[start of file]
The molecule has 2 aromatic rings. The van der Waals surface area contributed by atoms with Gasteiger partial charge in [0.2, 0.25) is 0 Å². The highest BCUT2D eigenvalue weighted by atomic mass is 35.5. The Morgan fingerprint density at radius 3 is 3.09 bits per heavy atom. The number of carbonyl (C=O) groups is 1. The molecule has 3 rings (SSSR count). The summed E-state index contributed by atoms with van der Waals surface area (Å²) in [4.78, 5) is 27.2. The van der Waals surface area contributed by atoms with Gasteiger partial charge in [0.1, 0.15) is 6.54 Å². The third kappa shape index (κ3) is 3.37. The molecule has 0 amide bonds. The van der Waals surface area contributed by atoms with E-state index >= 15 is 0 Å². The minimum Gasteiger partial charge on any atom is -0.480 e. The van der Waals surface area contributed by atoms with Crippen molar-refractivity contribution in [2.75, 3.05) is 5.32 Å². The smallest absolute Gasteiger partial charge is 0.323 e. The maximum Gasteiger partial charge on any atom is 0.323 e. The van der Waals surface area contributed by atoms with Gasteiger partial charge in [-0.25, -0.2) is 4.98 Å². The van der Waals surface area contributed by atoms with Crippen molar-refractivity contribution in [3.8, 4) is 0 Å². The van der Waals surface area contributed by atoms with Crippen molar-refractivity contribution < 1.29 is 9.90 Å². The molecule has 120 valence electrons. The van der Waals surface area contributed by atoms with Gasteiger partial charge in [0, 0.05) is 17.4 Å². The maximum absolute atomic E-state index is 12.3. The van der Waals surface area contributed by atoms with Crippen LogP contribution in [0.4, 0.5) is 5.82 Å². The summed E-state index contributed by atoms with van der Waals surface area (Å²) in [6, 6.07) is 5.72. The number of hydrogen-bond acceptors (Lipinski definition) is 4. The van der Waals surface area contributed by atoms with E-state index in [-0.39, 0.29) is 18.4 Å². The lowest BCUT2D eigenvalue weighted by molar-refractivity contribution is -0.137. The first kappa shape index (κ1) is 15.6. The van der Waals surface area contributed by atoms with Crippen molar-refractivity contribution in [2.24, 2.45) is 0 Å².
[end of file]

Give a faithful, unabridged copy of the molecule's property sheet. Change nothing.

The molecule has 2 aromatic rings. The van der Waals surface area contributed by atoms with Gasteiger partial charge in [0.2, 0.25) is 0 Å². The highest BCUT2D eigenvalue weighted by atomic mass is 35.5. The Morgan fingerprint density at radius 3 is 3.09 bits per heavy atom. The number of carbonyl (C=O) groups is 1. The molecule has 3 rings (SSSR count). The summed E-state index contributed by atoms with van der Waals surface area (Å²) in [4.78, 5) is 27.2. The van der Waals surface area contributed by atoms with Gasteiger partial charge in [0.1, 0.15) is 6.54 Å². The third kappa shape index (κ3) is 3.37. The molecule has 0 amide bonds. The van der Waals surface area contributed by atoms with E-state index >= 15 is 0 Å². The minimum Gasteiger partial charge on any atom is -0.480 e. The van der Waals surface area contributed by atoms with Crippen molar-refractivity contribution in [2.75, 3.05) is 5.32 Å². The smallest absolute Gasteiger partial charge is 0.323 e. The maximum Gasteiger partial charge on any atom is 0.323 e. The van der Waals surface area contributed by atoms with Gasteiger partial charge in [-0.25, -0.2) is 4.98 Å². The van der Waals surface area contributed by atoms with Crippen molar-refractivity contribution in [3.8, 4) is 0 Å². The van der Waals surface area contributed by atoms with Crippen molar-refractivity contribution < 1.29 is 9.90 Å². The molecule has 120 valence electrons. The van der Waals surface area contributed by atoms with Gasteiger partial charge in [0, 0.05) is 17.4 Å². The maximum absolute atomic E-state index is 12.3. The van der Waals surface area contributed by atoms with Crippen LogP contribution in [0.4, 0.5) is 5.82 Å². The summed E-state index contributed by atoms with van der Waals surface area (Å²) in [6, 6.07) is 5.72. The number of hydrogen-bond acceptors (Lipinski definition) is 4. The van der Waals surface area contributed by atoms with E-state index in [-0.39, 0.29) is 18.4 Å². The lowest BCUT2D eigenvalue weighted by molar-refractivity contribution is -0.137. The first kappa shape index (κ1) is 15.6. The van der Waals surface area contributed by atoms with Crippen molar-refractivity contribution in [2.24, 2.45) is 0 Å².